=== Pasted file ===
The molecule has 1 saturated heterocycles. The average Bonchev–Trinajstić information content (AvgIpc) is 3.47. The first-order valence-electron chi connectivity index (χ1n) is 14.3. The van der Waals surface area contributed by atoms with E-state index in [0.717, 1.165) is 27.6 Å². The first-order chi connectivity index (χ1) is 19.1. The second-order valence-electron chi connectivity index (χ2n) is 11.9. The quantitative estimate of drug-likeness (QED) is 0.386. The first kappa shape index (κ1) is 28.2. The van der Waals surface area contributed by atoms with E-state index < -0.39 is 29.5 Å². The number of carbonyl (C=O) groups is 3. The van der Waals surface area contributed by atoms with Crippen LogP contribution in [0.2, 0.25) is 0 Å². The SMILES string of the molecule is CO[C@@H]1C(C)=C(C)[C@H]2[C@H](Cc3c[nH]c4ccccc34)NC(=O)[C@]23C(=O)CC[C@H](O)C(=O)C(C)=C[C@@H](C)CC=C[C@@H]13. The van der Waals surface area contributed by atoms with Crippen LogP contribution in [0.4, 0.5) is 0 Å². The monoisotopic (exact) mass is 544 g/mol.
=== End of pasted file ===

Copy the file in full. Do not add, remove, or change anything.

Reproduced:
The molecule has 1 saturated heterocycles. The average Bonchev–Trinajstić information content (AvgIpc) is 3.47. The first-order valence-electron chi connectivity index (χ1n) is 14.3. The van der Waals surface area contributed by atoms with E-state index in [0.717, 1.165) is 27.6 Å². The first-order chi connectivity index (χ1) is 19.1. The second-order valence-electron chi connectivity index (χ2n) is 11.9. The quantitative estimate of drug-likeness (QED) is 0.386. The first kappa shape index (κ1) is 28.2. The van der Waals surface area contributed by atoms with E-state index < -0.39 is 29.5 Å². The number of carbonyl (C=O) groups is 3. The van der Waals surface area contributed by atoms with Crippen LogP contribution in [0.2, 0.25) is 0 Å². The SMILES string of the molecule is CO[C@@H]1C(C)=C(C)[C@H]2[C@H](Cc3c[nH]c4ccccc34)NC(=O)[C@]23C(=O)CC[C@H](O)C(=O)C(C)=C[C@@H](C)CC=C[C@@H]13. The van der Waals surface area contributed by atoms with Crippen LogP contribution in [0.4, 0.5) is 0 Å². The monoisotopic (exact) mass is 544 g/mol.